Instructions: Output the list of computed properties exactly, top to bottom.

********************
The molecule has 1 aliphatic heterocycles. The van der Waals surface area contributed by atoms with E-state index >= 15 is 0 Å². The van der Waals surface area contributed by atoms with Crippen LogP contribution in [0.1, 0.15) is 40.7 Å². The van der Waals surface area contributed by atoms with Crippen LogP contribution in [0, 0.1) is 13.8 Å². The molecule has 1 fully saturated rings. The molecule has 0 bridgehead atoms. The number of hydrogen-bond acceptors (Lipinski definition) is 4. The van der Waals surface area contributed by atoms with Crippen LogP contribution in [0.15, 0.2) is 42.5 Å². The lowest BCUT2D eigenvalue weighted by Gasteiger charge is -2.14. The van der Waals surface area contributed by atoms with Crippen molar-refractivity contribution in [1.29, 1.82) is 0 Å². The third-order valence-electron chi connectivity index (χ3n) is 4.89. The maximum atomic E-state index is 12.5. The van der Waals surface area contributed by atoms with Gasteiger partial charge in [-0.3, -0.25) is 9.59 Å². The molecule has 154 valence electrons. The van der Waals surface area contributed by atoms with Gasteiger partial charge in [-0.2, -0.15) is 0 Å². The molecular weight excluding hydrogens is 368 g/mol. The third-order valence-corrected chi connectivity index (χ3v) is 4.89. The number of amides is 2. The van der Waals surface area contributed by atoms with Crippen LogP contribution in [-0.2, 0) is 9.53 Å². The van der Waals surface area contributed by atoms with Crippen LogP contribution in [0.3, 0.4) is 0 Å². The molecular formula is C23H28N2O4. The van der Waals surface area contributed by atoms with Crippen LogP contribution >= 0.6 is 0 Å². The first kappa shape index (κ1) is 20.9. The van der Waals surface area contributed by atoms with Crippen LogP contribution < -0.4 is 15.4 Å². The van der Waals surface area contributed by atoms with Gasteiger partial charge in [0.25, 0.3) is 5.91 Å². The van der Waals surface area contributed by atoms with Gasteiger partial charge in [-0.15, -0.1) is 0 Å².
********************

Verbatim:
The molecule has 1 aliphatic heterocycles. The van der Waals surface area contributed by atoms with E-state index >= 15 is 0 Å². The van der Waals surface area contributed by atoms with Crippen LogP contribution in [0.1, 0.15) is 40.7 Å². The van der Waals surface area contributed by atoms with Crippen LogP contribution in [0, 0.1) is 13.8 Å². The molecule has 1 fully saturated rings. The molecule has 0 bridgehead atoms. The number of hydrogen-bond acceptors (Lipinski definition) is 4. The van der Waals surface area contributed by atoms with Crippen LogP contribution in [0.15, 0.2) is 42.5 Å². The lowest BCUT2D eigenvalue weighted by Gasteiger charge is -2.14. The van der Waals surface area contributed by atoms with Crippen molar-refractivity contribution in [1.29, 1.82) is 0 Å². The third-order valence-electron chi connectivity index (χ3n) is 4.89. The maximum atomic E-state index is 12.5. The van der Waals surface area contributed by atoms with Gasteiger partial charge in [-0.3, -0.25) is 9.59 Å². The molecule has 154 valence electrons. The van der Waals surface area contributed by atoms with Gasteiger partial charge in [-0.2, -0.15) is 0 Å². The molecular weight excluding hydrogens is 368 g/mol. The third-order valence-corrected chi connectivity index (χ3v) is 4.89. The number of amides is 2. The van der Waals surface area contributed by atoms with Crippen LogP contribution in [-0.2, 0) is 9.53 Å². The van der Waals surface area contributed by atoms with Crippen LogP contribution in [0.3, 0.4) is 0 Å². The molecular formula is C23H28N2O4. The van der Waals surface area contributed by atoms with Crippen LogP contribution >= 0.6 is 0 Å². The first kappa shape index (κ1) is 20.9. The van der Waals surface area contributed by atoms with Crippen LogP contribution < -0.4 is 15.4 Å². The van der Waals surface area contributed by atoms with Gasteiger partial charge in [0.25, 0.3) is 5.91 Å². The van der Waals surface area contributed by atoms with Gasteiger partial charge in [-0.15, -0.1) is 0 Å².